Charot isn’t joking

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FILIPINO slang that means “just kidding,” the word “charot” is conveniently used to lighten things up and make them fun with the aim of reducing serious discussions into jokes. But PETA’s new political show Charot will take matters seriously.

Charot is about an upcoming national election and tackles the move towards Federalism with additional layers about our Filipino-ness and our psyche added to the story for more texture and social context.

It is the final show of the group’s 51st season which has the theme “Stage of the Nation.”

Written by young writers Michelle Ngu and J-Mee Katanyag, Charot is an imagined Philippine society set in 2020 where there’s an impending constitutional change and an ongoing national election. A group of people — two millennial lovers, a Tita of Manila, a vendor, a police officer, and a couple of proletariats — find themselves stuck in a traffic thanks to a flood after a heavy downpour. All of them were going to a precinct to vote at the last minute, and in the process maybe change the course of history: whether the Philippines will be a federal country or not is in their hands.

“It will tackle the two sides of Federalism, but more than that, mas mahalagang makilahok at bantayan ang boto sa eleksyon (it is more important to participate and monitor the vote in the elections),” said Ms. Ngu.

Her co-writer, Ms. Katanyag, added that while Charot will tackle constitutional change, it will also analyze how democracy works and how Filipinos use it or take it for granted.

“More than taking a hit at the administration, it’s taking a hit at someone, sino ka man: tita ka, vendor ka, millennial ka, endo-han ka na worker (whoever you are: a middle-aged middle-class woman, a vendor, a millennial, a short-term contract worker). It’s asking the questions: How do you live out your democracy? What are your choices every day?,” said Ms. Katanyag.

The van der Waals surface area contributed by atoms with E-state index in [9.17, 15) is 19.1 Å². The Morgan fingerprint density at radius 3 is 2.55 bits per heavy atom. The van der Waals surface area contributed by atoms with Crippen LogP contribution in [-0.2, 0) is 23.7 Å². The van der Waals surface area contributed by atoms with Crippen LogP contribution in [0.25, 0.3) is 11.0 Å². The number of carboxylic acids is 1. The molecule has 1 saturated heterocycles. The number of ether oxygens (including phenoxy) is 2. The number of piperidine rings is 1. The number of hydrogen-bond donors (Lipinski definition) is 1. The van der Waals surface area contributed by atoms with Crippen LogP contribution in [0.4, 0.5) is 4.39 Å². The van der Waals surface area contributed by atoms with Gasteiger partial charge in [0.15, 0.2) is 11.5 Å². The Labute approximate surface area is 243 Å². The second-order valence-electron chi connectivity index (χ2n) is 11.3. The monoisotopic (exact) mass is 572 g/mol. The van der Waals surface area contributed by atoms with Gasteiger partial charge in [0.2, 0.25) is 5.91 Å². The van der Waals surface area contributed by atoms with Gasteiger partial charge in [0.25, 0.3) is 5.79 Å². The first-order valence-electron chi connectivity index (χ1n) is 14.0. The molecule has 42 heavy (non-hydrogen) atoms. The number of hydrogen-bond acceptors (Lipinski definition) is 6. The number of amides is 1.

While the script already has a backbone, it’s still evolving as Congress is still discussing provisions and other matters involved in the proposed change in the country’s form of government to federalism.

“It’s very challenging because we’ve been educating ourselves also. We cannot write [about] something we don’t understand, right? Honestly, we went through a lot of story concepts. Before, Charot would be a fantasy, may mga aswang (there were shapeshifting evil spirits) and then we figured out why not play on characters of ordinary people of the mundane? Kasi mayron din namang aswang sa totoong buhay (because there are aswang in real life),” Ms. Ngu told BusinessWorld at the sidelines of a press conference at the PETA Theater Center in Quezon City on Jan. 9.

Charot will be staged at the PETA Theater from Feb. 8 until March 17, a few days before the upcoming general elections in May.

It is a PETA tradition to produce political shows prior to elections, like Boto ni Botong.

PETA’s artistic director and Charot director Maribel Legarda told BusinessWorld that the musical has two goals: to educate the audience about Federalism, and to inspire people to use their right of suffrage.

The challenge, she said, is in making an original Filipino play that tackles heavy issues without making it boring.